I place two spherical particles, $P_1$ and $P_2$ (with radii $r_1$ & $r_2$), into a cylindrical container of radius $r_c$ ($r_1$ & $r_2$ $\leq \frac{1}{2}r_c$) and height $h$. While $P_1$ is immobilized at the centerpoint of the cylindrical container, $P_2$ has a coefficient of diffusion $D$, and can freely diffuse throughout the container and across its walls (i.e. the boundaries of the cylindrical container are non-reflecting).

We randomly position $P_1$ and $P_2$ somewhere inside the cylindrical container. Can we derive an expression for the mean residency time of $P_2$ as a function of the relative sizes of the particles and the cylindrical container? Is it a fair approximation to simply estimate the residency time of $P_2$ in a cylindrical container resized to subtract the volume of $P_1$?

Update - $P_1$ is now fixed at the centerpoint of the cylindrical container, and $r_1$ & $r_2$ are defined to be $\leq \frac{1}{2}r_c$, s.t. $P_1$ cannot block access, say, to half the cylindrical container.

Update 2 - In practice, $r_1$, $r_2$, and $r_c$ will be within one or two orders of magnitude of one another, i.e. it is not the case that $r_1$ & $r_2$ $<< \frac{1}{2}r_c$). Also, all collisions between particles, like the walls of the container, are fully reflecting.

Update 3 - I'd be perfectly happy calling the cylindrical container a "spherical container" with the same radius, $r_c$. Similarly, I'd be happy to not pin $P_1$ at any particular point, and instead to simply make the walls of the sphere reflecting specifically for this particle.

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    $\begingroup$ You haven't said anything about the relative sizes of the particles and the cylindrical container. Clearly, in one extreme case (P1's radius is as large as the radius of the cylinder so it completely blocks access to part of the cylinder) P1 matters. Just as clearly, P1 doesn't matter in the other extreme case (e.g. the cylinder has a diameter measured in light years and P1 and P2 are the size of small molecules.) You need to tell us something more about what you're actually trying to model... $\endgroup$ Jul 8, 2011 at 18:21
  • $\begingroup$ @Brian, you're absolutely right. Hopefully the added clarifications will better address your concerns. $\endgroup$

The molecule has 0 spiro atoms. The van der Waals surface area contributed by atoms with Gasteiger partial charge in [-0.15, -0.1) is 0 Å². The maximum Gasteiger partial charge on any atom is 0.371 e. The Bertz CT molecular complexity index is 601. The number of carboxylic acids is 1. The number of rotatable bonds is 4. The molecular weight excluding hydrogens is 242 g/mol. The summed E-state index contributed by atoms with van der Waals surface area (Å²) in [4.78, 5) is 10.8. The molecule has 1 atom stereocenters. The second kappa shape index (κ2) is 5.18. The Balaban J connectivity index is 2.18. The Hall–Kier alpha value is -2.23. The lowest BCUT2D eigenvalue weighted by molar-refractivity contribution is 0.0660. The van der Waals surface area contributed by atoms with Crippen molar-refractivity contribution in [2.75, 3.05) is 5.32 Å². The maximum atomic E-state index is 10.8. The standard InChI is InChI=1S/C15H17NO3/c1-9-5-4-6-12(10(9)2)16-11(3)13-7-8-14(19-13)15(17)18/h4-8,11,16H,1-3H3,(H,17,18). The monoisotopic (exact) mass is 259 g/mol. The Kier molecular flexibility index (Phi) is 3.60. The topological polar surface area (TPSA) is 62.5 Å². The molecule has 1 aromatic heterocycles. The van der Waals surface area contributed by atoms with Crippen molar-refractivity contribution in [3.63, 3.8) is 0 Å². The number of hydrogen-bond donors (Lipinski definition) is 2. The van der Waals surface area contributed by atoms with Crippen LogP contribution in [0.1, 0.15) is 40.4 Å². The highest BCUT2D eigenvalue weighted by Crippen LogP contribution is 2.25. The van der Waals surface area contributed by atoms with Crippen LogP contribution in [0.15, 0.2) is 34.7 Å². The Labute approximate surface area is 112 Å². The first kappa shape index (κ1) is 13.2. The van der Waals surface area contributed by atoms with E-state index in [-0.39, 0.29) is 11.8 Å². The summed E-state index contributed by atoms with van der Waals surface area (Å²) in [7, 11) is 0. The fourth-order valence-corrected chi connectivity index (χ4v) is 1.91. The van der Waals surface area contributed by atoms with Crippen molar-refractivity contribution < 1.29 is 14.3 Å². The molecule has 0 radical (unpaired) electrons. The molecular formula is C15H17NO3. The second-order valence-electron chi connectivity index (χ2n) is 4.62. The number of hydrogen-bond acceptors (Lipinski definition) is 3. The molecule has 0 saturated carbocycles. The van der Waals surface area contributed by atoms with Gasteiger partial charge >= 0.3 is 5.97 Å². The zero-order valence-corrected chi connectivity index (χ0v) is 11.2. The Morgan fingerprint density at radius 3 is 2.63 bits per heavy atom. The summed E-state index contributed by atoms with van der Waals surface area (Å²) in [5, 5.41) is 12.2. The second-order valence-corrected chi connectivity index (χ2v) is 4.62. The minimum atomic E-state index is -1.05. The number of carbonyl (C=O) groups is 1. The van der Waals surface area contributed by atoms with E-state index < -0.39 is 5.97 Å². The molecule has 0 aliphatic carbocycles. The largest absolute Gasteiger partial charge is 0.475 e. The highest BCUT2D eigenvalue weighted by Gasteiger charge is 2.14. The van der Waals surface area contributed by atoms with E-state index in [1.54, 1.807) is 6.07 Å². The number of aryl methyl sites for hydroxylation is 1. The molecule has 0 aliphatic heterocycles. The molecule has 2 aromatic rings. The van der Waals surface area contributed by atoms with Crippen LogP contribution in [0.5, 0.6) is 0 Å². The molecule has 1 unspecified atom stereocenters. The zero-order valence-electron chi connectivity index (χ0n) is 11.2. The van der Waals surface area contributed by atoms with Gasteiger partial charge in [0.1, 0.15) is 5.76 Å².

– Rob Grey
    Jul 8, 2011 at 19:56
  • $\begingroup$ Not really. If r_1 and r_2 are far smaller than r_c, then the additional particle shouldn't have any significant effect on the escape time. The problem only becomes interesting if r_1 is big enough. You also haven't told us what happens if particle 1 and particle 2 interact with each other. Does particle 2 just bounce off particle 1? $\endgroup$ Jul 8, 2011 at 23:28
  • $\begingroup$ Rob, there's an hour to go on this bounty, and one answer which is very reasonable. Is there a problem with the answer? $\endgroup$ Jul 20, 2011 at 1:23

1 Answer 1


You can use the Feynman-Kac formula to get the Moment Generating Function of the time it takes the particle to leave.

I will consider the case where you fix $P_1$ and let $P_2$ move. Whatever the geometry of your problem, you can get an equivalent problem with a point particle diffusing in some region in space, where there is one wall that it reflects off (let's call it $\Gamma_0$) and another where it is absorbed (let's call it $\Gamma_1$.) Let $X(t)$ be the position of the particle at time $t$. Let $T$ be the time at which the process first hits $\Gamma_1$. Let $f(x,\lambda) =E [ e^{\lambda T} | X(0)=x]$. Then Feynman-Kac gives you that $f$ satisfies $\nabla^2 f/2 + \lambda f =0$ with $\frac{\partial f}{\partial n} = 0$ on $\Gamma_0$ and $f=1$ on $\Gamma_1$. This is the Helmholtz equation on your domain with mixed boundary conditions. $f(x,\lambda)$ is the moment generating function of $T$ with $X(t)=x$, evaluated at $\lambda$. So now you can compute the mean of $T$, etc.

One geometry for your problem for which you can get an exact solution for each $\lambda$ is if you have one sphere fixed at the middle of the big sphere and you are tracking a point particle that diffuses, bounces off the small sphere and is absorbed by the big sphere. In that case the solutions to the PDE are spherical Bessel functions.


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